On the positive side, the treatment seemed to be safe and well tolerated and none of the patients experienced worsening pain after the procedure. Dr. Meyer found that out of the 24 patients who had received the bone marrow injections, 50% of them ended up undergoing other procedures within the next 30 months. Of the other 50% who did not have any other treatment, 10 of them reported that their pain had lessened 2-4 months after their injections.
After 1 year, 8 of the 24 patients reported that they still felt significant pain relief, while 3 said that their back pain had not improved (one patient had not reached the 12 month mark, though). After a further 2 years, 5 patients felt that their back pain had improved, while 3 still reported no improvement in their condition. It was still too early to draw conclusions for the other 4 patients. Another positive finding was that none of the patients had experienced any complications from the procedure, even though injections always carry some risk of infection.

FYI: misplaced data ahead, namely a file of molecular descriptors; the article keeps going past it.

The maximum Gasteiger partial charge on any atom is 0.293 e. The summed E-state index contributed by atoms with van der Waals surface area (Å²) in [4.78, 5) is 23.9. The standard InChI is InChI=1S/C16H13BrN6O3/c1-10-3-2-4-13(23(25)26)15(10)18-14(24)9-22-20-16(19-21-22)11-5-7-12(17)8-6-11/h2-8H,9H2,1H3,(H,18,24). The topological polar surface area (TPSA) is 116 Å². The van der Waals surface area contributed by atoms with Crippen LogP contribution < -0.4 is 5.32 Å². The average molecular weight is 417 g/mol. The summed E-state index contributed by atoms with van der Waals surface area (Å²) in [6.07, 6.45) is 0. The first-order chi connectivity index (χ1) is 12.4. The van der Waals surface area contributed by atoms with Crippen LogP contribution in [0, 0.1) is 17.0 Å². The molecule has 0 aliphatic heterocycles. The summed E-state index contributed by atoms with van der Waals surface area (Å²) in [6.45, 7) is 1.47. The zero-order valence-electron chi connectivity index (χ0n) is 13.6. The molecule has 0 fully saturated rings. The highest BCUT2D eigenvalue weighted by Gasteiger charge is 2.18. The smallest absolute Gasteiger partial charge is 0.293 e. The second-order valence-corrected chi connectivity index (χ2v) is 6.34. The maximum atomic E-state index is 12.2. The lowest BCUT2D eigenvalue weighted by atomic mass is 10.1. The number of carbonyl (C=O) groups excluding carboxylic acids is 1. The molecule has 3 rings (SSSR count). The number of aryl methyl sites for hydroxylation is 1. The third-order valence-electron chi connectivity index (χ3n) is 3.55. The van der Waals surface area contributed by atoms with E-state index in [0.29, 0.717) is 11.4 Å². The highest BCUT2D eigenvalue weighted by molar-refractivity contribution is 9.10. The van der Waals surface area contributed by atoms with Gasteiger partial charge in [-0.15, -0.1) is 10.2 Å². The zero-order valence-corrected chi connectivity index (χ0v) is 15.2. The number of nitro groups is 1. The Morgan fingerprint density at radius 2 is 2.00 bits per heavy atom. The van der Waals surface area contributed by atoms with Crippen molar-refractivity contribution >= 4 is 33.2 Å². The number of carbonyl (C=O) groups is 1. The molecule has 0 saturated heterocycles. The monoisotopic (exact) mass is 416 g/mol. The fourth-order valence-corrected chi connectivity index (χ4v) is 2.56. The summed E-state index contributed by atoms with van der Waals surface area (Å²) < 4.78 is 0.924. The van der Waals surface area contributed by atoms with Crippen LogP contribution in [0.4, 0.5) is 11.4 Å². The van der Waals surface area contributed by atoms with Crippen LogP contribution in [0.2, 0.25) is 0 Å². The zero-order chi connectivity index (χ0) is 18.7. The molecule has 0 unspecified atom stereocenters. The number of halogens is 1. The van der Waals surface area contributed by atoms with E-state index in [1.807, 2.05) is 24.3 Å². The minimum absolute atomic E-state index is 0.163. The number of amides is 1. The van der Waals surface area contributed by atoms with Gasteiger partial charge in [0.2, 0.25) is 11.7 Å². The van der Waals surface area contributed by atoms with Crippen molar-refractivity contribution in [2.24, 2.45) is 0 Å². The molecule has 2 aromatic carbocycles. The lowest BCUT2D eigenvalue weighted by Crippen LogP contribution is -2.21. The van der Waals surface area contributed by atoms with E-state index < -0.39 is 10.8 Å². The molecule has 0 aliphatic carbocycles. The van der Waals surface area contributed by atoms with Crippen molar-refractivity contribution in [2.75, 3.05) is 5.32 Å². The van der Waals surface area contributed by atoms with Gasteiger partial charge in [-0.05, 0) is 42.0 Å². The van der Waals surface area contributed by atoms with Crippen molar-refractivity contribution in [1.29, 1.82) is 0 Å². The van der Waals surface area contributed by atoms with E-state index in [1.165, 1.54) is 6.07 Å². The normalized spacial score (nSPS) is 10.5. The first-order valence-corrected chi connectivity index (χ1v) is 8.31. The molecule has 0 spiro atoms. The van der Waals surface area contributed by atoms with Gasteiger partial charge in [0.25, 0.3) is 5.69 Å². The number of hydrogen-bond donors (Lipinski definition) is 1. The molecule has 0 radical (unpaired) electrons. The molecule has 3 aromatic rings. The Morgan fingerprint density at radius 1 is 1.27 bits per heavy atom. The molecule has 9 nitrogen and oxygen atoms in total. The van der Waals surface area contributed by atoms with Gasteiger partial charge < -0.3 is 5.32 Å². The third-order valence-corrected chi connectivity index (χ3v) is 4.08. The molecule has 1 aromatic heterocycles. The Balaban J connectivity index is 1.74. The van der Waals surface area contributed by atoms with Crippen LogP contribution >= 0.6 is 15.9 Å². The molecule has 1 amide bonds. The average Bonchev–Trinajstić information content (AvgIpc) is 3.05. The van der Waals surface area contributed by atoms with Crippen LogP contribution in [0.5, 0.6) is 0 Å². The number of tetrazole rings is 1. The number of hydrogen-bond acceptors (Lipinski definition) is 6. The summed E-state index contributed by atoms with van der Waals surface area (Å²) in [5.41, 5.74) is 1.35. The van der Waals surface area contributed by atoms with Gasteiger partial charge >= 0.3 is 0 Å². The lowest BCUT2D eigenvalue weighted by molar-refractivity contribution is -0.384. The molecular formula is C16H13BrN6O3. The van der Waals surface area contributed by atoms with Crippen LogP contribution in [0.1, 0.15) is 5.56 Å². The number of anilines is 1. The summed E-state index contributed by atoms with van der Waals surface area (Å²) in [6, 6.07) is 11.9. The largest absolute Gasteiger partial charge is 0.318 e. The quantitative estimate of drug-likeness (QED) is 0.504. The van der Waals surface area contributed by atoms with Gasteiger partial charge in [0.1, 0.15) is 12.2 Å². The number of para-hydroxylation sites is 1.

In a different study, stem cell treatment was found to produce positive results in more than 45% of study participants. These patients saw improvements in less than 6 months which is much faster than the results achieved with surgery which generally has a very long recovery process.
How long does stem cell therapy last for back pain?
One of the exciting benefits of stem cell therapy is the length of time that results can last. Pain relief is often seen fairly quickly after treatment (especially compared to surgery) - about two to three months post procedure. The healing process can continue to take place for up to a full year.
Is stem cell therapy for back pain FDA approved?
Unfortunately stem cell therapy is still considered to be experimental and there is not yet enough evidence to support the use of this treatment. Therefore it is not approved by the FDA .
Dr. Richard Deyo, M.D. MPH., deputy editor of the journal, Spine, shared that “we have a long history of treatments that look promising when they start and turn out to be no more effective than placebo interventions.” Dr. Deyo also says that it is important to remember that, “we also have a history of treatments that, in some cases, turned out to be harmful. It’s really too early to know if this is going to be effective or safe.” Dr Joseph Meyer Jr. tells his patients that “we don’t know if it works. I do believe that it’s safe, but it might not do anything for you.”. What we do know is that a lot more research still needs to be done before experts can say whether the treatment offers any real benefits to patients.
Does Insurance Cover Stem Cell Injections?